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Why Stevie Nicks Is Totally An Example Of Career Goals



At age 70, singer/songwriter Stevie Nicks is the first woman to be inducted into the Rock and Roll Hall of Fame, twice—once as a member of music’s most notorious soap opera, Fleetwood Mac, and once for her 40-year solo career.

If you have Stevie Nicks career goals, you might not know that the undisputed goddess of rock and roll’s career almost didn’t happen. While I can’t imagine a world without songs like “Dreams,” “Edge of Seventeen,” and “Silver Springs” playing in the background, Stevie Nicks wrote her most famous song “Landslide” about deciding whether or not to give up on her music career altogether.

“I had gotten to a point where it was like, ‘I’m not happy. I am tired. But I don’t know if we can do any better than this. If nobody likes this, then what are we going to do?’” Nicks says in Performing Songwriter magazine. She’s referring to her first album with then boyfriend and musical partner (and recently fired member of Fleetwood Mac) Lindsey Buckingham being dropped from its label.

After eight years of working as a waitress and a cleaning lady to support herself and Buckingham, Nicks started to wonder if all of the sacrifice was worth it. “Landslide,” she says, was an anthem about her decision to keep going. It blew up in 1975 on Fleetwood Mac’s self-titled album and has since become one of the most covered songs in the history of rock and roll because absolutely everyone can relate to it.

“I made a decision to continue. ‘Landslide’ was the decision … in one of my journal entries, it says, ‘I took Lindsey and said, We’re going to the top!’ And that’s what we did. Within a year, Mick Fleetwood called us, and we were in Fleetwood Mac making $800 a week apiece (laughs). Washing $100 bills through the laundry. It was hysterical. It was like we were rich overnight.” While persevering certainly worked out for Nicks, deciding to keep pursuing a career goal when it feels like nothing is working out can be difficult to say the least.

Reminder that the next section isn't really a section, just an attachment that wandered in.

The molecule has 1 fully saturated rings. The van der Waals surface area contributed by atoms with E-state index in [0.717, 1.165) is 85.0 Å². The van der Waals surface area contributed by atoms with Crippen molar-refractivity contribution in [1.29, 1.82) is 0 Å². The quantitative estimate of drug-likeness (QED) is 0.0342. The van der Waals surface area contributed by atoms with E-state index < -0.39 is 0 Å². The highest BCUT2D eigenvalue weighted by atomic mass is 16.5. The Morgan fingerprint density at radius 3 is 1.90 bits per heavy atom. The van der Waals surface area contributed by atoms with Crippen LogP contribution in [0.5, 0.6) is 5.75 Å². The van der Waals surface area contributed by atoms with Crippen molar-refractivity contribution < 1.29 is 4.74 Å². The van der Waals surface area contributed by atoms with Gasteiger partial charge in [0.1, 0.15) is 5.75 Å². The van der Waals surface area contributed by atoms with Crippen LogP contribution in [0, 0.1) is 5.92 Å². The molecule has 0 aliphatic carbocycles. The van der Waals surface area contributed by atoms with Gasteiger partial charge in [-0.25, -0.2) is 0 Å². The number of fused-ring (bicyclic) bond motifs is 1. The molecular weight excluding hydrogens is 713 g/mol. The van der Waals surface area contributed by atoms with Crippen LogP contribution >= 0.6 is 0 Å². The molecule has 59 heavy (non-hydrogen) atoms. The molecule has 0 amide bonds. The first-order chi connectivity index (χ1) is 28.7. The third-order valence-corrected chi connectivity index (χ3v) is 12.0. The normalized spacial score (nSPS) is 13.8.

“When a goal feels like it just isn’t going to happen, it is time to ask yourself: ‘What is the cost of me not pursuing this goal.’ The cost could be financial (making more money), and it’s also important to look at the psychological cost,” Dr. Elizabeth Lombardo, author, career coach and speaker, tells me. “Guilt, shame, frustration, even anger can occur when you give up on a goal. Those, in and of themselves, are not pleasant, but they can also add to more problems, such as strained relationship with your partner or family because you are feeling such distress.”

Personally, I feel that every person knows deep inside when they’ve had enough. While it often takes me a painfully long time to make a decision, especially when it comes to career goals, I am sure when I finally do, and I almost never regret it. I have always identified as a writer, and even if it wasn’t my career, I know I would still write because it’s who I am.

For Nicks, being a musician was in her blood. She began singing with her country music grandfather when she was just three years old. She wrote her first song when she was a teenager, and she joined the band Fritz with Buckingham when she was 19, opening for acts like Jimi Hendrix and Janis Joplin.

What’s more, she told Oprah Winfrey on “Oprah Presents Master Class” that she used to walk around her college campus with her guitar slung over her shoulder silently asking everyone she passed, “Do you know who I am?” The answer? A rock star, obviously. She laughs and says, “Of course I was nobody,” but in her mind she was already a legend. This is the core belief that helped her keep going when there was no evidence she would ever succeed. While Stevie Nicks seemed to burst onto the scene out of nowhere in 1975, before any of us were born, it actually took her eight years to become an overnight success.

More than 40 years later she’s still here, and still selling out arenas, because her struggle (which has been considerable before and during her career), her success, her kindness, and her mystical approach to pretty much everything is relatable AF. She’s so full of magic that she even plays herself on “American Horror Story.” This magic is why she’s the ultimate fairy godmother to musicians like the Haim sisters coming up in the business today.